SMS.ac makes integrating your application with the SMS.ac service easy: simply provide a front-end in a combination of HTML and their markup language, xPML (which sits atop HTML, as you soon will see) and deliver the content over HTTP. If you’re interested in using advanced capabilities of their service, such as two-way messaging via SMS, be prepared to throw in a few SOAP calls over HTTPS to get the job done. As a result, the barrier to entry is low; SMS.ac claims that existing services can be turned into production applications on their service in as little as twenty-four hours, and that’s no exaggeration.
To begin, you need a readily accessible Web application. Ideally, your Web application will support some kind of template-driven presentation, so that you can integrate the SMS.ac xPML hooks as just another presentation layer in your existing application. Because the SMS.ac service interacts with your application through the use of templates written in xPML, integration with SMS.ac is a platform-agnostic effort: you can use any platform that delivers Web content using HTTP and HTTPS, from your favorite scripting environment and Apache to Ruby on Rails or the Web server in Allegro Common Lisp. Figure 1 shows the relationship between your application server and SMS.ac.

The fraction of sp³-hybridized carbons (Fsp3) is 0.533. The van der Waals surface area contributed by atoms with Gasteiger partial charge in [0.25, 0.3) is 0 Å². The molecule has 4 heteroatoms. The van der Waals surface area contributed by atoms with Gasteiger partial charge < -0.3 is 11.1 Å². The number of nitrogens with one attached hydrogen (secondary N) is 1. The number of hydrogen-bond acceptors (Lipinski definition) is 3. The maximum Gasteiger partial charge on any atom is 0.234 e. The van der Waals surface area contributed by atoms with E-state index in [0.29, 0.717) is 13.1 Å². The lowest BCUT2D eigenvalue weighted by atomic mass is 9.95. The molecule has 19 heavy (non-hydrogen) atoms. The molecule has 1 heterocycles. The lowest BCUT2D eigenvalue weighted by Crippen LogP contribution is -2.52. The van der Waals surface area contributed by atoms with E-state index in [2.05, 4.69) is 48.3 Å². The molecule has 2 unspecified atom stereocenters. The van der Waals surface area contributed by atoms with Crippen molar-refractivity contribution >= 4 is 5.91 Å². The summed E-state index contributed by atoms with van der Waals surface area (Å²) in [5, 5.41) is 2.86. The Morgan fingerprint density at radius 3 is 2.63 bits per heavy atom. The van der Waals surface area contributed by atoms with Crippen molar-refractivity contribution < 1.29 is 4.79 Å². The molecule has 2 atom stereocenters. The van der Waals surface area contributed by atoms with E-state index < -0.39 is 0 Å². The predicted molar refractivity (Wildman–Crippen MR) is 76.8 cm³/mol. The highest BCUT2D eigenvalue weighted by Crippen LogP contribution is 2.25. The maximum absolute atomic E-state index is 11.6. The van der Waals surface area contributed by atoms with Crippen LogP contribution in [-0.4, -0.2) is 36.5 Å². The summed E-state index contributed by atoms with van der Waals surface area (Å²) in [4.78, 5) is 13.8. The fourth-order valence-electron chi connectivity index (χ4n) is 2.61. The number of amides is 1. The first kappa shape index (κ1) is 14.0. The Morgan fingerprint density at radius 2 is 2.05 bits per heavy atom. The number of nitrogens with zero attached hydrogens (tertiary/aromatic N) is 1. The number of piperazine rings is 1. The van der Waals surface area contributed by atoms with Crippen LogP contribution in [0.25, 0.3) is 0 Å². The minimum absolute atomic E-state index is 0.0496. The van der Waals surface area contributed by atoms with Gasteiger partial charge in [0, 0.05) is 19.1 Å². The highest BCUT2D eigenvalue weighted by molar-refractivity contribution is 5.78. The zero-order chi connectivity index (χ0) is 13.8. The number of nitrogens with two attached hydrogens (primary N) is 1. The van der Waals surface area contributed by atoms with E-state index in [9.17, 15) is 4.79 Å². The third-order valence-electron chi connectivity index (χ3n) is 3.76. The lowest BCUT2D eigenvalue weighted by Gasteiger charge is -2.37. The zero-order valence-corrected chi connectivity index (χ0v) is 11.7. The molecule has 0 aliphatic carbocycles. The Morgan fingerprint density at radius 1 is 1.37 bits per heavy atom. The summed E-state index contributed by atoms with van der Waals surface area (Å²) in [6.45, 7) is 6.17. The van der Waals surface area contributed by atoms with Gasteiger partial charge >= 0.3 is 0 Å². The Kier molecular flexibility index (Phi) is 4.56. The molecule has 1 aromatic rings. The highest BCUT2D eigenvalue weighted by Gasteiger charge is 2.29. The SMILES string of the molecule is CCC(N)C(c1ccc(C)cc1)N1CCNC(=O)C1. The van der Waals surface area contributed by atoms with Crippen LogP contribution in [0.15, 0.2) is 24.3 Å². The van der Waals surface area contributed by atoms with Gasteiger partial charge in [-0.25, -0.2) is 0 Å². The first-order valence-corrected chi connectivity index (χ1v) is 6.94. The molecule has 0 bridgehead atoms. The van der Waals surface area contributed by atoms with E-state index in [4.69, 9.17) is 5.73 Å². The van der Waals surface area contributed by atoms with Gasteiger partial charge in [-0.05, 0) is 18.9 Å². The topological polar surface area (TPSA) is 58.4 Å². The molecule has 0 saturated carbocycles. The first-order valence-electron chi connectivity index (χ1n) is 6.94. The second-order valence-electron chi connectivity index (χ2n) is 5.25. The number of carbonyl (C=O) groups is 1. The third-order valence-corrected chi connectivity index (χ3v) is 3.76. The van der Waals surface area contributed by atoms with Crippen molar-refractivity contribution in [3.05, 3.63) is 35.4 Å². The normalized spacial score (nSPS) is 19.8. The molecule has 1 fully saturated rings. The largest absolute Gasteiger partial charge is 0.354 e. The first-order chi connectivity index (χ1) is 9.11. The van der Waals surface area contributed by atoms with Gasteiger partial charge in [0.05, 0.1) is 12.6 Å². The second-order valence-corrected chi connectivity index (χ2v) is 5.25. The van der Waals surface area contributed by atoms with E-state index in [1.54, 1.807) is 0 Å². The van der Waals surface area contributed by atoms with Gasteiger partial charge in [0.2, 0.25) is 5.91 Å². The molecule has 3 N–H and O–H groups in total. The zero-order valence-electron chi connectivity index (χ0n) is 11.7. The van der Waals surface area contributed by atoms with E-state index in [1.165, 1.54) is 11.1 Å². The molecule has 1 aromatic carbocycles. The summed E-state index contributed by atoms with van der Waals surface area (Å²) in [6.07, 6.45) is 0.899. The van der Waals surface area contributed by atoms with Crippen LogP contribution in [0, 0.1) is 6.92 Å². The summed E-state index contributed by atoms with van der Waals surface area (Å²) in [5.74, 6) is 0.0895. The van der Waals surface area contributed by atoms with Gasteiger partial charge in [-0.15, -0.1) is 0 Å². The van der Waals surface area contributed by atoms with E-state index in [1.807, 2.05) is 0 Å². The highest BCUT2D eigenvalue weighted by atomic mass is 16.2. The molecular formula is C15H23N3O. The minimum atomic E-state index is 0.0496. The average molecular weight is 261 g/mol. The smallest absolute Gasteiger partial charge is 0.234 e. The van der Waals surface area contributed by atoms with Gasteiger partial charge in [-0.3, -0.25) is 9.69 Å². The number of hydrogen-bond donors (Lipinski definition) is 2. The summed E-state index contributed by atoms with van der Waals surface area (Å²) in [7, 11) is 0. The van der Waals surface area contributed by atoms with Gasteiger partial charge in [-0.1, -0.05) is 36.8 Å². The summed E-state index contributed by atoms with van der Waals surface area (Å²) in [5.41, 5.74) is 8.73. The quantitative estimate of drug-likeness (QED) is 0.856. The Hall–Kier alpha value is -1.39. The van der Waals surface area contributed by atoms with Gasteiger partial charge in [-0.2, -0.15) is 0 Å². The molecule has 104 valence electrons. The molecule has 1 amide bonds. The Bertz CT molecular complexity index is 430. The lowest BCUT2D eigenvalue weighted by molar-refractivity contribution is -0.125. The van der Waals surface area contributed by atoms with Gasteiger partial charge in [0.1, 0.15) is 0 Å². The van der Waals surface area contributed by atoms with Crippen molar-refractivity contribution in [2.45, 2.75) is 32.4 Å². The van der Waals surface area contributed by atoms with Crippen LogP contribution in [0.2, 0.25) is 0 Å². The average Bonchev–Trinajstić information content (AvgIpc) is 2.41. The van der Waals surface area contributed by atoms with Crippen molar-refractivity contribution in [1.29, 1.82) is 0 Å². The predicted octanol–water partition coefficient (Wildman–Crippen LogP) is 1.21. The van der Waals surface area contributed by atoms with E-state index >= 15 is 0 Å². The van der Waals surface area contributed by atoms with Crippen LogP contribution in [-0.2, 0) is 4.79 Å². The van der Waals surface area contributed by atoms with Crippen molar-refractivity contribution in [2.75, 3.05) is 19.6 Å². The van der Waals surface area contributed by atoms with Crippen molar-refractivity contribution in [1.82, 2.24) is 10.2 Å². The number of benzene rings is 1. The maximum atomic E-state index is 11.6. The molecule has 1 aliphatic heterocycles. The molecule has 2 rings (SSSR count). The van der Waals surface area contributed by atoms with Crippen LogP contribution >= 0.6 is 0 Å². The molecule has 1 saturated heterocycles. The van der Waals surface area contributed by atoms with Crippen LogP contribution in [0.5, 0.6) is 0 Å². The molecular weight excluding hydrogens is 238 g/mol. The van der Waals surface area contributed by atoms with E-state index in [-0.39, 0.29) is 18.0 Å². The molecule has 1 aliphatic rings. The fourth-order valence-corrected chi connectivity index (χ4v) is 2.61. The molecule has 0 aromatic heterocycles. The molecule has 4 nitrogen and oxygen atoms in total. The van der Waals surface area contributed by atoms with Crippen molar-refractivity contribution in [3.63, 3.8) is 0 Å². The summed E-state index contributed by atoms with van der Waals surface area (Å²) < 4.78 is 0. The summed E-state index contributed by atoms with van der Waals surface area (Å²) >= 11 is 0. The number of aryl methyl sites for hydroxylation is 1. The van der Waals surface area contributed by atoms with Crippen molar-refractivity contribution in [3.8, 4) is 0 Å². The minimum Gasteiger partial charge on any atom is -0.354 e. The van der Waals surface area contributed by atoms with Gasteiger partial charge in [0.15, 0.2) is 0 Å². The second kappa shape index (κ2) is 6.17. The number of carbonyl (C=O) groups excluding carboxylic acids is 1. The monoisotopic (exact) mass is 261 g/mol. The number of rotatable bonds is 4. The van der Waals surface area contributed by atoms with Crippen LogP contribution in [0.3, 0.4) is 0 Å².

|Figure 1. Your Server and Theirs: This diagram shows the relationship between your application server and SMS.ac.|
To get access to the SMS.ac xPML documentation, you should visit their developer Web site. Registration is free and enables you to view the documentation for the xPML language as well as their SOAP interface to their SMS aggregation service. With the documentation in hand, you can put together the necessary xPML interface between your application and the SMS.ac service.